JURMALA - If the walls of Dzintari Hall could talk, they'd be bragging and gloating so fast that we'd wish they couldn't. The outdoor Jurmala concert venue, established in 1891, has seen more than 100 years of theater, concerts and fame. And this summer, one more chapter will be added to the Dzintari legacy.
The concert hall's original stage was built in Edinburgh in honor of the wedding of Alexander the II's daughter and the Duke of Edinburgh 's not bad for your neighborhood joint. In the early 20th century, the concert hall saw performances by the St. Petersburg Maria's Theater, Warsaw's Philharmonic Orchestra, and Edinburgh's symphony orchestra, among other world-renowned names.
After considerable financial losses in 1935, conductor Arvids Parups urged the city of Jurmala to build a new hall on the premises in order to continue concerts. The necessary finances were found and a new stage in Dzintari was opened on June 27, 1936. Nearly one month later, an enclosed concert hall, designed by architect Viktor Mellenberg to accommodate 690 people, was finished. The grand opening concert would go down in Dzintari history: Together with the radiophone symphony orchestra, Leonid Vigner made his debut, performing "Minuet in a classical style" for the first time.
It wasn't until after World War II that Dzintari began its reputation for hosting popular Russian musicians. With the hall's post-war revival, famous Moscow and St. Petersburg artists performed at the venue more and more often. By 1962, Dzintari had become the most modern and respectable resort concert hall in the Soviet Union. While American girls were going nuts over the Beatles in Carnegie Hall, Russian-speaking teenagers swarmed Dzintari Hall with just as much mania.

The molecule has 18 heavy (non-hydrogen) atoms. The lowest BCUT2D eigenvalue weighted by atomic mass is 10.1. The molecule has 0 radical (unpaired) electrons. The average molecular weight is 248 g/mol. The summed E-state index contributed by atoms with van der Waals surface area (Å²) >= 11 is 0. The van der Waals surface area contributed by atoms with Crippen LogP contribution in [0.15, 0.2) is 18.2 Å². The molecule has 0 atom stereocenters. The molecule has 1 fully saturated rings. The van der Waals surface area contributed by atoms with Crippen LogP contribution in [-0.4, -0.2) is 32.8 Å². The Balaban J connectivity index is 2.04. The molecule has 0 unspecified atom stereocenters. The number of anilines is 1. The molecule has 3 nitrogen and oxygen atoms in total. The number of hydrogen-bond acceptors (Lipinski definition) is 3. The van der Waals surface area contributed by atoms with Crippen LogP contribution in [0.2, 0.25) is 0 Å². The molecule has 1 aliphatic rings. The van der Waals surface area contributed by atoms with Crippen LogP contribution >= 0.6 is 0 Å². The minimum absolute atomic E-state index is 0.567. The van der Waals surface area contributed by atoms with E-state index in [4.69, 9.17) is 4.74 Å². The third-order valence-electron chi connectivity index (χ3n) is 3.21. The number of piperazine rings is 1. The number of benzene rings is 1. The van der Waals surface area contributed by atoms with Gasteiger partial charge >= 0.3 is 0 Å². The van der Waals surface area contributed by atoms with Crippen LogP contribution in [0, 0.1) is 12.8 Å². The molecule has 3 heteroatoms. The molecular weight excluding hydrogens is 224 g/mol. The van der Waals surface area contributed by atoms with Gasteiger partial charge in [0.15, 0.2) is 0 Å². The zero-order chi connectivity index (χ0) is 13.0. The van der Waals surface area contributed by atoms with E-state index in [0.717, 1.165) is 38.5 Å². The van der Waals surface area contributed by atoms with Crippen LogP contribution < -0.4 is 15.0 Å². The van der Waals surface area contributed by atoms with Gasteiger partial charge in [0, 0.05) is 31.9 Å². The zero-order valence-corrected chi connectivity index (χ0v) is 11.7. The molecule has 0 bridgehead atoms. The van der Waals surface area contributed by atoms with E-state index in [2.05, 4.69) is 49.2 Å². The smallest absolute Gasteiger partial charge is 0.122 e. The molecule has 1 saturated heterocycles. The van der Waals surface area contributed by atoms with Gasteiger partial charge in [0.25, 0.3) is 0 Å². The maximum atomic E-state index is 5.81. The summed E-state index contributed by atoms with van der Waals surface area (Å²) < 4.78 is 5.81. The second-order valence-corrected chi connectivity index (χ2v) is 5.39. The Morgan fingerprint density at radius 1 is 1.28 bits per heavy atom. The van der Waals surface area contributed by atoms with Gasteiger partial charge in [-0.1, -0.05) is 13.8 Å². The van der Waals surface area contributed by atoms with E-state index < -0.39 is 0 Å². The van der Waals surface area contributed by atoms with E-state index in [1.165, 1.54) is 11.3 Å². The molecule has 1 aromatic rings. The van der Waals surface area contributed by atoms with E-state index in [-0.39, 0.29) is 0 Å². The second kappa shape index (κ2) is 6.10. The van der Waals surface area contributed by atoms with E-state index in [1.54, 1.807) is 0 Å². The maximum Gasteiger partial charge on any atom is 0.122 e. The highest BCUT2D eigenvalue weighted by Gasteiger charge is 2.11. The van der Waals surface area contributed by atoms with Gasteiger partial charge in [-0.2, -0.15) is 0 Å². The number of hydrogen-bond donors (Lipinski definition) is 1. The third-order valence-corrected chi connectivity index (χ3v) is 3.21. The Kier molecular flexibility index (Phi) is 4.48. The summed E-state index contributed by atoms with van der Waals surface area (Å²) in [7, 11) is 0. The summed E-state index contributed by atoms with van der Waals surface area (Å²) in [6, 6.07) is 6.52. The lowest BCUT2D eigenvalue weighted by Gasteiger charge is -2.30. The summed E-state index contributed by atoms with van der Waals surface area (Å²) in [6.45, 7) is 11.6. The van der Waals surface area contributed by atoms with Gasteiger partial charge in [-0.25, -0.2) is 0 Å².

Once a mecca for Russian vacationers, Jurmala's cultural life declined rapidly in the early 1990's when the country regained its independence. Gradually, Russian and foreign guest artists reappeared in Dzintari, and Jurmala's woods again echoed with music. The Jurmala self-government took over management of the concert hall in 1999. By this time, the stage was once again the backdrop to a teenager's dream summer weekend.
Today, after being fully renovated in March 2004, Dzintari has once again become the envy of many a Latvian concert hall. Every summer the hall hosts performances by the biggest Russian stars, including Alla Pugacheva, Philip Kirkorov, Valery Leontiev and many more. But Russia's not the only country to share its brightest stars; the hall has seen world-famous musicians such as Patricia Kaas, Sarah Conor, Ingrid and the band Modern Talking.
Yet, hands-down, the most looked-forward to and prestigious Dzintari event is the "New Wave" music festival. The international competition for up-and-coming music stars draws thousands, while millions enjoy the festival on TV. Last year Latvia's a cappella maestros, Cosmos, won the event, launching the former choirboys into European fame.
In fact, the event has drawn so much attention to Dzintari over the years that on May 21, in celebration of its seasonal opening, Dzintari Hall will be awarded the European Union of Arts' Gustav Mahler prize for excellence. The honor is well-known in Europe, with Steven Spielberg, Miloss Formans, and Mstislavs Rostropovics having received it in the past.
After the awards ceremony, jazz musicien Oleg Lundstrem will set the tone for this summer's concert line-up, which will include performances by Jury Antonov, Mashina Vremeni, Raimonds Pauls and Nikolay Baskov, as well as the International humor festival "Jurmala 's 2005," the Opera festival "Bel Canto Jurmala," and the infamous "New Wave."